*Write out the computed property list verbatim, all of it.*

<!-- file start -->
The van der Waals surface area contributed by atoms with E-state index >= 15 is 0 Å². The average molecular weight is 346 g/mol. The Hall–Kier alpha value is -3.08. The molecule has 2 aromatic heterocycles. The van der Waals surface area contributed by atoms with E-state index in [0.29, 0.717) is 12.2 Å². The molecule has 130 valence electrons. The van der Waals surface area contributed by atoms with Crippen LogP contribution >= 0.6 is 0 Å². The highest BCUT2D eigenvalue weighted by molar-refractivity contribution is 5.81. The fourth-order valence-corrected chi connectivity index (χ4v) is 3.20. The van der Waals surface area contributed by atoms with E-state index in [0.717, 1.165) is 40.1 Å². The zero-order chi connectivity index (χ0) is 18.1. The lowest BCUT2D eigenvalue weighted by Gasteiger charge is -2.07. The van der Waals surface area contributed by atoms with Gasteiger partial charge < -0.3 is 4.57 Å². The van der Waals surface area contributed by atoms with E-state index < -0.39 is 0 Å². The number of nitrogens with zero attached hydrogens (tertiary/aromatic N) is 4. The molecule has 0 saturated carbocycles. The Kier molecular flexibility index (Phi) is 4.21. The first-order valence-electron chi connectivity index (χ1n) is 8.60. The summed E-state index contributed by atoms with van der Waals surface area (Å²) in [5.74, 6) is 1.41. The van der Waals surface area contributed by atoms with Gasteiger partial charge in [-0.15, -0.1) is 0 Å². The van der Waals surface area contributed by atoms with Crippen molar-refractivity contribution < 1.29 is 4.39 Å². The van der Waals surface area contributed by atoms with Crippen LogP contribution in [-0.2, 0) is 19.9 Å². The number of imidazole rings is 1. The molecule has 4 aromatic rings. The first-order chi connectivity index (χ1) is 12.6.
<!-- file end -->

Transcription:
The van der Waals surface area contributed by atoms with E-state index >= 15 is 0 Å². The average molecular weight is 346 g/mol. The Hall–Kier alpha value is -3.08. The molecule has 2 aromatic heterocycles. The van der Waals surface area contributed by atoms with E-state index in [0.29, 0.717) is 12.2 Å². The molecule has 130 valence electrons. The van der Waals surface area contributed by atoms with Crippen LogP contribution >= 0.6 is 0 Å². The highest BCUT2D eigenvalue weighted by molar-refractivity contribution is 5.81. The fourth-order valence-corrected chi connectivity index (χ4v) is 3.20. The van der Waals surface area contributed by atoms with E-state index in [0.717, 1.165) is 40.1 Å². The zero-order chi connectivity index (χ0) is 18.1. The lowest BCUT2D eigenvalue weighted by Gasteiger charge is -2.07. The van der Waals surface area contributed by atoms with Gasteiger partial charge < -0.3 is 4.57 Å². The van der Waals surface area contributed by atoms with E-state index < -0.39 is 0 Å². The number of nitrogens with zero attached hydrogens (tertiary/aromatic N) is 4. The molecule has 0 saturated carbocycles. The Kier molecular flexibility index (Phi) is 4.21. The first-order valence-electron chi connectivity index (χ1n) is 8.60. The summed E-state index contributed by atoms with van der Waals surface area (Å²) in [5.74, 6) is 1.41. The van der Waals surface area contributed by atoms with Gasteiger partial charge in [-0.15, -0.1) is 0 Å². The van der Waals surface area contributed by atoms with Crippen molar-refractivity contribution < 1.29 is 4.39 Å². The van der Waals surface area contributed by atoms with Crippen LogP contribution in [-0.2, 0) is 19.9 Å². The number of imidazole rings is 1. The molecule has 4 aromatic rings. The first-order chi connectivity index (χ1) is 12.6.